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Alaska Science

Of voles, bats, caribou, and the mammal with the big brain


July 03, 2009

One of the mammals discussed at the American Society of Mammologists 2009 Annual conference recently held at the University of Alaska Fairbanks was the human being. James Brown of the University of New Mexico is a desert ecologist who studies the relationships between energy and the body size of animals. He looked at the current global economic crisis with the hypothesis "that Homo sapiens have exceeded the carrying capacity of the earth and will never return to the level of social and economic development experienced from 1997-2007."

jpg James Brown, an ecologist from the University of New Mexico.

James Brown, an ecologist from the
University of New Mexico.
Photo by Ned Rozell.

Energy powers the economy, Brown said, and most energy comes from fossil fuels, which are rapidly depleting. He wondered if it was possible to keep the economy growing when that action will take enormous amounts of fossil fuel. And, as population increases, there's also more pressure on the system.

"All organisms have a tendency for exponential expansion if the environment allows it," he said. "Humans have been able to do that for thousands of years, and the assumption is that it's always going to be constant."

Asked what has happened to other creatures when they've reached the carrying capacity of their environment, Brown said, "They tend to crash."

Brown said there are three ways for humans to avoid a crash. First, everyone should use less energy per capita. We use about five times the world's average, per person, in the United States. Second, the world's population should be lowered, and, finally, we need technological advances to bail us out.

"If you listen to some economists it's almost an economic law that technology will save us again," Brown said. "But, at some point, something will become limiting. Individual civilizations have collapsed over and over."


Unlike bears and ground squirrels, which somehow don't lose any bone mass during their months of hibernation, redbacked voles are more like humans, in that their bones become more brittle during periods of inactivity. Voles lose bone density in winter, when they scurry around much less than they do in summer. Ian van Tets, a biologist with the University of Alaska Anchorage, studies redbacked voles and thinks scientists could learn a lot about bone-mass loss from voles. People lose bone-mineral density when they don't put stress on their bones, and weakened bones would be one of the hurdles to address for humans traveling in outer space. For instance, a trip to Mars could take as long as three years.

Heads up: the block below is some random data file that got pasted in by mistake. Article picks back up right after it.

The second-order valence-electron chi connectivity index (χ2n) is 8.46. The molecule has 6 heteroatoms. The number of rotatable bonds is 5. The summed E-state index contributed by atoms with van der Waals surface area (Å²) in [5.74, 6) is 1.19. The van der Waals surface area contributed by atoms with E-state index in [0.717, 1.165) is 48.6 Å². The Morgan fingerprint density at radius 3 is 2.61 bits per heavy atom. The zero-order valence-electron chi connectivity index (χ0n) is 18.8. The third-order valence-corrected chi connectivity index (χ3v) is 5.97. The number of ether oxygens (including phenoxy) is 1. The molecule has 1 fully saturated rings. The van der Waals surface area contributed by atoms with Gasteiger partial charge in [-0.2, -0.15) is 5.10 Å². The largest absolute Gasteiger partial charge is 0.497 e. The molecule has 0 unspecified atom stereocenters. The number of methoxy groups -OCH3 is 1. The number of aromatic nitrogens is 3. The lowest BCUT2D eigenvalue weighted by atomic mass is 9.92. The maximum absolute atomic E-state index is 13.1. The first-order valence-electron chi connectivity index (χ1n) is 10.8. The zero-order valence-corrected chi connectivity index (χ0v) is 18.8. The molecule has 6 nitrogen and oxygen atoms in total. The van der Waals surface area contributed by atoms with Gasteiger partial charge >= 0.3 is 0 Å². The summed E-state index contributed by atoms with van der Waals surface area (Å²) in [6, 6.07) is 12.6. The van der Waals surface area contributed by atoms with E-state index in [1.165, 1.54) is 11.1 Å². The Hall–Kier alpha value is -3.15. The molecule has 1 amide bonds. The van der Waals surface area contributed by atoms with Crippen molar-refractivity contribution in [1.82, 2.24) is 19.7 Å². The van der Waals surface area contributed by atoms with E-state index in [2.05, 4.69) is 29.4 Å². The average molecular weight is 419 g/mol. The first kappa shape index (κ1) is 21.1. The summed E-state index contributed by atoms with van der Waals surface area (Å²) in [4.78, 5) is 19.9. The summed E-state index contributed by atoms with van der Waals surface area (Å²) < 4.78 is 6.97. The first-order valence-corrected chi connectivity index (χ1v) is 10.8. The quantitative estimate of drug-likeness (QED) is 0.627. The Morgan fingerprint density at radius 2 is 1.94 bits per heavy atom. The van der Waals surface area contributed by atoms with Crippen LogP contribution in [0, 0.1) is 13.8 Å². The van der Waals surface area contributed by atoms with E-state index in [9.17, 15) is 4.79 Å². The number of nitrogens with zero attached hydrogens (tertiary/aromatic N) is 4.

"We have a model organism that in a short period of time experiences effects that would happen on a flight to Mars," van Tets said.

He thinks researchers could use voles, which are easy animals to raise and keep in the lab, as test subjects for drugs that slow the rate of bone loss.


Little brown bats, the only bats living in the Interior and Southcentral Alaska, have longer ears and feed a bit differently than the same species found farther south, said Tom Jung, a Yukon government biologist from Whitehorse.

Little brown bats range throughout North America all the way down to Mexico. Jung and his colleagues have banded thousands of bats during the last several years, and he has noticed that northern bats seem to have evolved longer ears. This adaptation may help them use echolocation calls in a more precise way than their brethren down south. Jung thinks their unique ears and calls help them pick spiders and other insects off vegetation, possibly an adaptation used both early and late in the season, when there aren't as
many insects flying.

"Here's a species everybody thought they knew, definitely the most studied bat in North America, and they are totally different on the edge of their range," Jung said.


About a decade ago, Steven Hare of the International Halibut Commission and Nathan Mantua of the University of Washington noticed that when salmon fishing was great in Alaska, it wasn't so good in Washington, and vice versa. They came up with the term "Pacific Decadal Oscillation" to describe weather patterns that last a few decades and may affect the fish. Kyle Joly with the Gates of the Arctic National Park thinks caribou may also wax and wane with weather patterns.

Joly and several colleagues looked at records of the population changes of great northern caribou herds and found that the Western Arctic and Teshekpuk herds seemed to be associated with the same Pacific Decadal Oscillation as the salmon. The Western Arctic herd, for example increased in size since 1976, when the oscillation went into a "positive phase," which meant warmer weather might have improved the summer quality of the vegetation they eat.

The Central Arctic and Porcupine herds of caribou seem more in tune with another weather pattern called the Arctic Oscillation. The herds appear to decline during the phase of the oscillation that brings heavy snows, which makes feeding more difficult and may make them more vulnerable to predators.



This column is provided as a public service by the Geophysical Institute,
University of Alaska Fairbanks
, in cooperation with the UAF research community.
Ned Rozell [] is a science writer at the institute.


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